It was a problem that seemed to have no solution. What to do with Jong-soo, an 81-year old Korean man, who had been stuck in the hospital for two months? His condition now stabilized, the staff wanted to free up the bed, and recommended to Jong-soo’s son, his only known relative, that his father be released to a Skilled Nursing Facility. But Jong-soo’s son was proving to be very uncooperative. A number of awkward confrontations with the hospital staff resulted in him refusing to come to the hospital to sign his father’s discharge papers. He then stopped all communication, and simply vanished.
At a loss, the hospital called the Partners at Home Network member, Special Service for Groups (SSG), a non-profit health and human services organization. SSG is well versed in serving clients from diverse racial and ethnic backgrounds, particularly those from Asian and Pacific Islander communities.
The Korean staff went through Jong-soo’s belongings for clues and managed to locate the name of a family friend. Sympathetic to the situation, the friend provided the SSG team with the son’s contact details. He had returned to Korea.
Over the course of several weeks, SSG staff visited Jong-soo in the hospital, and provided his son with email and telephone reports on his father’s condition.
Slowly, they built a rapport and were able to explain the options for Jong-soo’s on-going care. This helped calm his son, who was overwhelmed by the complexities of the US healthcare system. But this was not the only cause of his anxiety. The SSG team discovered that back in Korea, Jong-soo’s family was in deep trouble. His wife had been imprisoned, his son was facing a lengthy legal battle, and the family’s finances had been frozen.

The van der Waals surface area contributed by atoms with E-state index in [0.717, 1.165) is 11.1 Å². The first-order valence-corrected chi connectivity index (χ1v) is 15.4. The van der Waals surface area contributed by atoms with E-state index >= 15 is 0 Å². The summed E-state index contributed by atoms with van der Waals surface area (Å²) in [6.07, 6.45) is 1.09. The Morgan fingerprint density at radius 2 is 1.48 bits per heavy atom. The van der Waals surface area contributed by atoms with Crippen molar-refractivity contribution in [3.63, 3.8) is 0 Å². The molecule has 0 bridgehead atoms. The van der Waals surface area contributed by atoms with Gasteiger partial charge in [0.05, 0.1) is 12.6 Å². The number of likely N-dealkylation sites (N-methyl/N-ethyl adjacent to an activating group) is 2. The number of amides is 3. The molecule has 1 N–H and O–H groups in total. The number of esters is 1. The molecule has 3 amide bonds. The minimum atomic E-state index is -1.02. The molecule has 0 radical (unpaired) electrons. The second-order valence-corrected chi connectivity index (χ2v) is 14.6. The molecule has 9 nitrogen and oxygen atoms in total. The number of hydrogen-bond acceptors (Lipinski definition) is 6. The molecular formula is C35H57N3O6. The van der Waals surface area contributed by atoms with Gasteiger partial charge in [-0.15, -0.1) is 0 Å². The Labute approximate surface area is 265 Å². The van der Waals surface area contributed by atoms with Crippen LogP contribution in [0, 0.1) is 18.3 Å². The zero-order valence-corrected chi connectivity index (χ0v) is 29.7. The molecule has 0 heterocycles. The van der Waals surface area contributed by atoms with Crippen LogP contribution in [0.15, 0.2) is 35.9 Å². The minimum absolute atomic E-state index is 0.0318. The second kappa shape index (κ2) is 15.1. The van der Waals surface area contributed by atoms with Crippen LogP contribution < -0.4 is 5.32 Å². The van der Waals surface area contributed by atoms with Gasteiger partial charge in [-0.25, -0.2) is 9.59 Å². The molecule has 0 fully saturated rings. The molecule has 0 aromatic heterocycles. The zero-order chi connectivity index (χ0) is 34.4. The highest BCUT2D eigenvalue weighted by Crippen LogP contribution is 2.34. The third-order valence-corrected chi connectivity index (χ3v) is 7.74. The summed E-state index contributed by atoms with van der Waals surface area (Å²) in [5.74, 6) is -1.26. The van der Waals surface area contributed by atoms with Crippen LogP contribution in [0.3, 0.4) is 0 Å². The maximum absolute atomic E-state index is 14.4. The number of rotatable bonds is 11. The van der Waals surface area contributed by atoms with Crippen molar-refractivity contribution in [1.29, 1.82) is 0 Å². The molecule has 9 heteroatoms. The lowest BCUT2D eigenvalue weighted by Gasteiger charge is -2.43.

In spite of the immense difficulties, SSG staff helped Jong-soo’s son to find Korean-run assisted living facilities in Los Angeles. They set up appointments and his son was able to make a brief return to the US to select a home and discharge his father from hospital.
SSG staff visited Jong-soo in his new home. It was immediately evident that he was much happier. Having contact with his family, being assisted by Korean staff, and having familiar food to eat had improved his sense of well-being immensely. A week later, he was well enough to attend a daily adult services program and socialize with new friends.
Chan Suk Jung, a psychiatric social worker and care manager with SSG who was heavily involved in the case cites Jong-soo’s story as a perfect example of the critical role played by community-based organizations in establishing a continuity of care between inpatient and outpatient settings.
“We were able to provide intensive and ongoing support, including assistance in establishing follow up care and even accompanied Jong-soo and his son to assisted living sites so that they could get a better picture of what follow up care can look like. The son was clearly overwhelmed, and his ability to communicate in English was limited. Although the hospital staff thought his English was good, so much was lost in translation due to differing cultural beliefs and values. His language seemed abrasive in English, which contributed to the confrontational situation, but much of it takes on a different meaning when spoken in his native tongue.”
“While physicians and healthcare professionals are experts at addressing the medical needs of their patients, community-based services provide vital, social and culturally-sensitive expertise. When both sides work in unison, it’s a win-win situation for everyone,” Chan concluded.
*Not patient’s real name